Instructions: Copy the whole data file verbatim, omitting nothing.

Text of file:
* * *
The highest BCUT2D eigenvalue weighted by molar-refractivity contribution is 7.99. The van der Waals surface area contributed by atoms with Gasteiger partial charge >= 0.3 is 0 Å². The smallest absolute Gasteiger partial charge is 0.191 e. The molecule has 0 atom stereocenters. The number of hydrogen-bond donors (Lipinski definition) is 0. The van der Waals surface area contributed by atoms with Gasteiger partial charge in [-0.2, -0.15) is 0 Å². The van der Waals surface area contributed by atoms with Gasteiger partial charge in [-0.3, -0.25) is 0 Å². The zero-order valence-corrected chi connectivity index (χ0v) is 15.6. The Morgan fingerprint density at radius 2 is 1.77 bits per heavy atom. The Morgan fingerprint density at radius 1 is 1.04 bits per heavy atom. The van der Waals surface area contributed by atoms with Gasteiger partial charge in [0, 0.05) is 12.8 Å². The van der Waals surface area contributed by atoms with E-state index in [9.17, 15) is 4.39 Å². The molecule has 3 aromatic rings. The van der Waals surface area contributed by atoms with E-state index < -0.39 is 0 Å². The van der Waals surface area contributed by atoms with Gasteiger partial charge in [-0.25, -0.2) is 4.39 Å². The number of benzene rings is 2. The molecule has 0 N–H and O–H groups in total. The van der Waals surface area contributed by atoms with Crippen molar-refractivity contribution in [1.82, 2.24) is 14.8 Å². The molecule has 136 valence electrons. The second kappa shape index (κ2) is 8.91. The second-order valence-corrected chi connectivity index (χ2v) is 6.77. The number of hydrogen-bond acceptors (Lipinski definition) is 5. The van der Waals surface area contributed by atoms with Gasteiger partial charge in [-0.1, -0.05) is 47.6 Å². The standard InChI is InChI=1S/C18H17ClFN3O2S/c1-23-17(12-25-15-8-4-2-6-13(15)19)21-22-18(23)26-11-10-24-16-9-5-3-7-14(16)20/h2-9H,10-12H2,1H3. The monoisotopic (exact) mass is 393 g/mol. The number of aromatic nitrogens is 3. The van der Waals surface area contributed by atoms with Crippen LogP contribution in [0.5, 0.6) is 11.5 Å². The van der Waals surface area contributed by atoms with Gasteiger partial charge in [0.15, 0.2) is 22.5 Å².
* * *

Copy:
The highest BCUT2D eigenvalue weighted by molar-refractivity contribution is 7.99. The van der Waals surface area contributed by atoms with Gasteiger partial charge >= 0.3 is 0 Å². The smallest absolute Gasteiger partial charge is 0.191 e. The molecule has 0 atom stereocenters. The number of hydrogen-bond donors (Lipinski definition) is 0. The van der Waals surface area contributed by atoms with Gasteiger partial charge in [-0.2, -0.15) is 0 Å². The van der Waals surface area contributed by atoms with Gasteiger partial charge in [-0.3, -0.25) is 0 Å². The zero-order valence-corrected chi connectivity index (χ0v) is 15.6. The Morgan fingerprint density at radius 2 is 1.77 bits per heavy atom. The Morgan fingerprint density at radius 1 is 1.04 bits per heavy atom. The van der Waals surface area contributed by atoms with Gasteiger partial charge in [0, 0.05) is 12.8 Å². The van der Waals surface area contributed by atoms with E-state index in [9.17, 15) is 4.39 Å². The molecule has 3 aromatic rings. The van der Waals surface area contributed by atoms with E-state index < -0.39 is 0 Å². The van der Waals surface area contributed by atoms with Gasteiger partial charge in [-0.25, -0.2) is 4.39 Å². The number of benzene rings is 2. The molecule has 0 N–H and O–H groups in total. The van der Waals surface area contributed by atoms with Crippen molar-refractivity contribution in [1.82, 2.24) is 14.8 Å². The molecule has 136 valence electrons. The second kappa shape index (κ2) is 8.91. The second-order valence-corrected chi connectivity index (χ2v) is 6.77. The number of hydrogen-bond acceptors (Lipinski definition) is 5. The van der Waals surface area contributed by atoms with Gasteiger partial charge in [-0.1, -0.05) is 47.6 Å². The standard InChI is InChI=1S/C18H17ClFN3O2S/c1-23-17(12-25-15-8-4-2-6-13(15)19)21-22-18(23)26-11-10-24-16-9-5-3-7-14(16)20/h2-9H,10-12H2,1H3. The monoisotopic (exact) mass is 393 g/mol. The number of aromatic nitrogens is 3. The van der Waals surface area contributed by atoms with Crippen LogP contribution in [0.5, 0.6) is 11.5 Å². The van der Waals surface area contributed by atoms with Gasteiger partial charge in [0.15, 0.2) is 22.5 Å².